These satellite images from the Met Office give a stunning new perspective on 2016's weather
The Met Office has released a selection of its best satellite images from 2016.
The stunning images give a bird’s-eye view – if birds could fly 700km up – of the world’s amazing weather.
February 3 – The Aurora from above
The Aurora Borealis is caused by electrically-charged particles from the sun drawn to the Earth’s poles colliding with gases in the atmosphere.
Also called the Northern Lights, they lit up northern skies last February. The lights of Europe’s cities can also be seen sparkling in the image.
March 14 – Clear skies unveil the UK
Seeing cloudless skies across the UK is a rare thing, but this picture captured it.
Without the insulation of cloud cover, it was probably a cold one though.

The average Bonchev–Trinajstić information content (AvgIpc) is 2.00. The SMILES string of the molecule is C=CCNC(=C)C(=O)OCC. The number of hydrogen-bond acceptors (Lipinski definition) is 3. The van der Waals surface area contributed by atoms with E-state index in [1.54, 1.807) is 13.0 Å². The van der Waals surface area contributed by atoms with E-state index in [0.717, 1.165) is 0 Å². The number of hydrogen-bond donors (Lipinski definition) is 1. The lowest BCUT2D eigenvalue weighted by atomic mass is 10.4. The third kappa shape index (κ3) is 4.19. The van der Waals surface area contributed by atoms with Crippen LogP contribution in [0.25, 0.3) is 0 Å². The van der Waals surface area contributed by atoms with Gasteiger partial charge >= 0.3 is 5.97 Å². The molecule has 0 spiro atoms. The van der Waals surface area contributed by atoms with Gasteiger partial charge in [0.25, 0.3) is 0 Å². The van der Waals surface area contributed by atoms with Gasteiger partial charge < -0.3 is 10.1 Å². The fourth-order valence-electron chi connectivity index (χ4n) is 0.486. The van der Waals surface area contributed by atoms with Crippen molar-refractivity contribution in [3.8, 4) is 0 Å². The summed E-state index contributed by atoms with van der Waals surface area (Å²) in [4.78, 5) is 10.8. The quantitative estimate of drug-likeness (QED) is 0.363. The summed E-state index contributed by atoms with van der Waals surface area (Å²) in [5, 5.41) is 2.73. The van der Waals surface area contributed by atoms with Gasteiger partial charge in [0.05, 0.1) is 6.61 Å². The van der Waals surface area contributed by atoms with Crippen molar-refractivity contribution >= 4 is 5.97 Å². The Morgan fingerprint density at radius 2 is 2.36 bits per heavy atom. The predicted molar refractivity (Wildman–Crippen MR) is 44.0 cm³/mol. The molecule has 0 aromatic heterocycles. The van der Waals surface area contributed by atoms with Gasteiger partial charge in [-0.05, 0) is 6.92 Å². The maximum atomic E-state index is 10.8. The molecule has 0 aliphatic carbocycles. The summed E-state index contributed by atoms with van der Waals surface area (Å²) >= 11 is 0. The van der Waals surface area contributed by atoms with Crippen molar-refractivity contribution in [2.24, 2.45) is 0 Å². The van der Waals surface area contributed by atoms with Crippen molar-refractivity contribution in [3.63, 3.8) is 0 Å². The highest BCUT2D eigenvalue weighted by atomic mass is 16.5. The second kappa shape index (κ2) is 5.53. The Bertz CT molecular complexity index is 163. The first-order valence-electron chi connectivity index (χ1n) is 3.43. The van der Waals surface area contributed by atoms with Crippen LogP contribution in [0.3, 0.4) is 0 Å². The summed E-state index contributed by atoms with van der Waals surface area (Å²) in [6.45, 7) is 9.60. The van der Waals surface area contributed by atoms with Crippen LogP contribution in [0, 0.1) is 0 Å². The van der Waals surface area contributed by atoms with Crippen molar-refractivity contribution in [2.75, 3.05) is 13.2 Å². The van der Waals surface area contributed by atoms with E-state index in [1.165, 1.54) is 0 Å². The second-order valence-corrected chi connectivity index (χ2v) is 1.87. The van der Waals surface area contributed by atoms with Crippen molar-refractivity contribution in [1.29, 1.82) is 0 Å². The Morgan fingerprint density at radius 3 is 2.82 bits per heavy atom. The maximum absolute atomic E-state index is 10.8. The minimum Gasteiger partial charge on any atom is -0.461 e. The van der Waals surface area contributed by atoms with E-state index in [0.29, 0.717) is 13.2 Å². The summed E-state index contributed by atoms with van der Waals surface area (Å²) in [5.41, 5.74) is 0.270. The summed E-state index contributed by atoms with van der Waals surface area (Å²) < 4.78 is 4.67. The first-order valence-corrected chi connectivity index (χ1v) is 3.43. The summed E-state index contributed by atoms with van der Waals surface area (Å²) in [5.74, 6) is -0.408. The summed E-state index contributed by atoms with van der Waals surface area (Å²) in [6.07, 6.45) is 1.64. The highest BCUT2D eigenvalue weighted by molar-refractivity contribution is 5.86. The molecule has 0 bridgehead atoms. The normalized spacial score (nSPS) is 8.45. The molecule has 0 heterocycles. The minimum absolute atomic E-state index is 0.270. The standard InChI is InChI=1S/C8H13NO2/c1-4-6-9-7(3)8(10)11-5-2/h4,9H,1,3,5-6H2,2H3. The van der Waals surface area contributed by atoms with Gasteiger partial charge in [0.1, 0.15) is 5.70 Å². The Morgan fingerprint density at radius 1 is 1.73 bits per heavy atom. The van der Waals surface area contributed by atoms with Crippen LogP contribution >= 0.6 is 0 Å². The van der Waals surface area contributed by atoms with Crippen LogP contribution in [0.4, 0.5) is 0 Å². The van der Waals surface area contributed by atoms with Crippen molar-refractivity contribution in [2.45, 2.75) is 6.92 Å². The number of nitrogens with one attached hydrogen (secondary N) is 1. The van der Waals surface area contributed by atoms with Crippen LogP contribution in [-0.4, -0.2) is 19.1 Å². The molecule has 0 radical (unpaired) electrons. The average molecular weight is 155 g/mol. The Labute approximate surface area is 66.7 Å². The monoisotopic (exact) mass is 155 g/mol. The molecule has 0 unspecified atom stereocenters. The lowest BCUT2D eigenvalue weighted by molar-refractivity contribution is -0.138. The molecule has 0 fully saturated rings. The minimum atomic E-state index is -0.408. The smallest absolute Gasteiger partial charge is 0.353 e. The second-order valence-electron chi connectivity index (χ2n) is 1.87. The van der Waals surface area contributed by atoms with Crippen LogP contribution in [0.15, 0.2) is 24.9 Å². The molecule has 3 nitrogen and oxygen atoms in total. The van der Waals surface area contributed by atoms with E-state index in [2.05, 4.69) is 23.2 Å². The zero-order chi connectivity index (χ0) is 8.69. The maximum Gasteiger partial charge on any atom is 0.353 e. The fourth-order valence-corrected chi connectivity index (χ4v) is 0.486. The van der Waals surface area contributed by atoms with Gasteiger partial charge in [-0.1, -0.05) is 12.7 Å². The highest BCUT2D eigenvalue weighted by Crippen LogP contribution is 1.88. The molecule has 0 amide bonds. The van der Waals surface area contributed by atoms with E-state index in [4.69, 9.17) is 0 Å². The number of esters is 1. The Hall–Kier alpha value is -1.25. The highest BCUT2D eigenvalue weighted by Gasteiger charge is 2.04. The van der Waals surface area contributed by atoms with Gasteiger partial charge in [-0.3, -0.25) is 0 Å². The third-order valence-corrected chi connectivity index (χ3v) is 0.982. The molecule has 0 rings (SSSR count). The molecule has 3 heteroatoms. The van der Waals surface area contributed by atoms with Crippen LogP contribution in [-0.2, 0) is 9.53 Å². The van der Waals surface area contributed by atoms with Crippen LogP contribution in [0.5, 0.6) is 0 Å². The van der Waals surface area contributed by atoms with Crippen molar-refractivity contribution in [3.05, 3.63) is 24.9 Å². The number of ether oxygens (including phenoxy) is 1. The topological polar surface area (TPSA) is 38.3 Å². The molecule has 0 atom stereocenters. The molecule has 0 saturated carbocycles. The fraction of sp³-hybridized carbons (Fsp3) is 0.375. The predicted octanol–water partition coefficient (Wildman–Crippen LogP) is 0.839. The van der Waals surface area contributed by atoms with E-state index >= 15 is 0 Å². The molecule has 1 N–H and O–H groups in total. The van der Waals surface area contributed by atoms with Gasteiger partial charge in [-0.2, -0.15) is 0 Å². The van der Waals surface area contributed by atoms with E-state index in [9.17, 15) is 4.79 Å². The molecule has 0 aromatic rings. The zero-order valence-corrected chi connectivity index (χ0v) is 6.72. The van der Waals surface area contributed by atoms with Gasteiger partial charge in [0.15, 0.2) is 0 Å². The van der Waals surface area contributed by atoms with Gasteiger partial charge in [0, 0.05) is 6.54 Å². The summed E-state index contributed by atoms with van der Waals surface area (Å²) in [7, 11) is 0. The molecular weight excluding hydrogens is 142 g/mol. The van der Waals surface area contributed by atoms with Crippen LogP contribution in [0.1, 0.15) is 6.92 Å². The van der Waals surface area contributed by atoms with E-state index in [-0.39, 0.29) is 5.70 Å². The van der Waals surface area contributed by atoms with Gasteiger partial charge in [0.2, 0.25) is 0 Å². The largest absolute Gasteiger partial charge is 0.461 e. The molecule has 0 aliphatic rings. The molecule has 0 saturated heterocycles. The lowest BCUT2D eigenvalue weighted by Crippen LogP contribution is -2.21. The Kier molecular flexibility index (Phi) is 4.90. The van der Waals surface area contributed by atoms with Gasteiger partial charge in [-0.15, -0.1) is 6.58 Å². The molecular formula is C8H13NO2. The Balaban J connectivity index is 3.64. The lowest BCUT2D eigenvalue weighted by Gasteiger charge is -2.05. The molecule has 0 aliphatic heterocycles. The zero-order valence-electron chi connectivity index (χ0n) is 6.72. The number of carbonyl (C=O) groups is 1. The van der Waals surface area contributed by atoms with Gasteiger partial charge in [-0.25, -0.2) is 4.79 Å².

March 23 – Saharan winds
Large storms can pick up sand and dust from the Sahara Desert and move it across the Mediterranean – as we can see in this shot.
July 7 – The Nepartak typhoon
The sheer size of this monstrous typhoon can be seen in this image.
Typhoons are tropical cyclones native to the western part of the North Pacific Ocean – where cyclones are most commonly found.
August 10 – Fires in Madeira
The fires in this Portuguese island devastated homes and even claimed some lives. The size of the fires can be imagined from the vast amount of smoke captured in these Met Office images.
October 6 – Hurricane Matthew
Hurricane Matthew struck the United States and the Bahamas with huge force, causing major destruction.
November 20 – Storm Angus over Britain
This storm ravaged large parts of the UK, causing flooding and cutting power supplies to thousands of homes.
Angus was the first named storm of the season, and we hope there’s not too many more to come.
If you’d like to know for sure though, keep an eye on the Met Office Twitter page.